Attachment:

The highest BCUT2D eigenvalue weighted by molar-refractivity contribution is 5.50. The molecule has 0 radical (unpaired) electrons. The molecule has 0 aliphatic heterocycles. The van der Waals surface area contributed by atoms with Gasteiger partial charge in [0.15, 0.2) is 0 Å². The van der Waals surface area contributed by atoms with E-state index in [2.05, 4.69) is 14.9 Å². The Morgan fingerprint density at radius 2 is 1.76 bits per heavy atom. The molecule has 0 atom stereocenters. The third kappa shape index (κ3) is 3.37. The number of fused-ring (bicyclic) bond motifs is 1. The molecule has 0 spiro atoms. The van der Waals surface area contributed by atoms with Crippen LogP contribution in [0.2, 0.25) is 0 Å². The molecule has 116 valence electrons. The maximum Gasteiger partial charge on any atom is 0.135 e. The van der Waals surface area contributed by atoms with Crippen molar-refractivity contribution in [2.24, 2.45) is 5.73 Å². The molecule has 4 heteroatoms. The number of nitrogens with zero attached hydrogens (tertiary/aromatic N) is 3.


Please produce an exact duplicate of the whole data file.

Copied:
The highest BCUT2D eigenvalue weighted by molar-refractivity contribution is 5.50. The molecule has 0 radical (unpaired) electrons. The molecule has 0 aliphatic heterocycles. The van der Waals surface area contributed by atoms with Gasteiger partial charge in [0.15, 0.2) is 0 Å². The van der Waals surface area contributed by atoms with E-state index in [2.05, 4.69) is 14.9 Å². The Morgan fingerprint density at radius 2 is 1.76 bits per heavy atom. The molecule has 0 atom stereocenters. The third kappa shape index (κ3) is 3.37. The number of fused-ring (bicyclic) bond motifs is 1. The molecule has 0 spiro atoms. The van der Waals surface area contributed by atoms with Crippen LogP contribution in [0.2, 0.25) is 0 Å². The molecule has 116 valence electrons. The maximum Gasteiger partial charge on any atom is 0.135 e. The van der Waals surface area contributed by atoms with Crippen molar-refractivity contribution in [2.24, 2.45) is 5.73 Å². The molecule has 4 heteroatoms. The number of nitrogens with zero attached hydrogens (tertiary/aromatic N) is 3.